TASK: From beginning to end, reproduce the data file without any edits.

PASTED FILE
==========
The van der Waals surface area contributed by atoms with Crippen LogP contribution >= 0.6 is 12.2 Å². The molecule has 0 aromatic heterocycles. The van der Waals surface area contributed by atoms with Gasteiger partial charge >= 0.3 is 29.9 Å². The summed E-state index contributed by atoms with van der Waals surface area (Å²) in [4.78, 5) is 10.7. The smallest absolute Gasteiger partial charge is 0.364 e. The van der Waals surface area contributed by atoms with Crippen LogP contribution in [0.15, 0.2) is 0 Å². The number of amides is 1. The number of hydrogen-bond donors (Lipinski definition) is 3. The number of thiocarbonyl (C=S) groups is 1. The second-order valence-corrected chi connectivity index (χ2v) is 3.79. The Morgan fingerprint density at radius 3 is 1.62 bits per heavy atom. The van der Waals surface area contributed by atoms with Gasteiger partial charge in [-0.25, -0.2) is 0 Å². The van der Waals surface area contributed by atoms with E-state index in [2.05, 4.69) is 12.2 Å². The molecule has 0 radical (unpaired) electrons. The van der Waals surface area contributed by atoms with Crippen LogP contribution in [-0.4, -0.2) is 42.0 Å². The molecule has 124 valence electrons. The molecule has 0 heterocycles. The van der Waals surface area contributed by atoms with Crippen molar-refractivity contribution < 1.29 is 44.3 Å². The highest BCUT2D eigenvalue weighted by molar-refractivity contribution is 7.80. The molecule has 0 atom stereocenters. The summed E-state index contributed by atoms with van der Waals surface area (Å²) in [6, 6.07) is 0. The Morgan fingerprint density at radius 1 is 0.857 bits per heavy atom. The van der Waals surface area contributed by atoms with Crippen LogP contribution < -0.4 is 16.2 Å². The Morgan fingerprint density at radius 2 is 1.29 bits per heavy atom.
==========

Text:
The van der Waals surface area contributed by atoms with Crippen LogP contribution >= 0.6 is 12.2 Å². The molecule has 0 aromatic heterocycles. The van der Waals surface area contributed by atoms with Gasteiger partial charge >= 0.3 is 29.9 Å². The summed E-state index contributed by atoms with van der Waals surface area (Å²) in [4.78, 5) is 10.7. The smallest absolute Gasteiger partial charge is 0.364 e. The van der Waals surface area contributed by atoms with Crippen LogP contribution in [0.15, 0.2) is 0 Å². The number of amides is 1. The number of hydrogen-bond donors (Lipinski definition) is 3. The number of thiocarbonyl (C=S) groups is 1. The second-order valence-corrected chi connectivity index (χ2v) is 3.79. The Morgan fingerprint density at radius 3 is 1.62 bits per heavy atom. The van der Waals surface area contributed by atoms with Gasteiger partial charge in [-0.25, -0.2) is 0 Å². The van der Waals surface area contributed by atoms with E-state index in [2.05, 4.69) is 12.2 Å². The molecule has 0 radical (unpaired) electrons. The van der Waals surface area contributed by atoms with Crippen LogP contribution in [-0.4, -0.2) is 42.0 Å². The molecule has 124 valence electrons. The molecule has 0 heterocycles. The van der Waals surface area contributed by atoms with Crippen molar-refractivity contribution < 1.29 is 44.3 Å². The highest BCUT2D eigenvalue weighted by molar-refractivity contribution is 7.80. The molecule has 0 atom stereocenters. The summed E-state index contributed by atoms with van der Waals surface area (Å²) in [6, 6.07) is 0. The Morgan fingerprint density at radius 1 is 0.857 bits per heavy atom. The van der Waals surface area contributed by atoms with Crippen LogP contribution < -0.4 is 16.2 Å². The Morgan fingerprint density at radius 2 is 1.29 bits per heavy atom.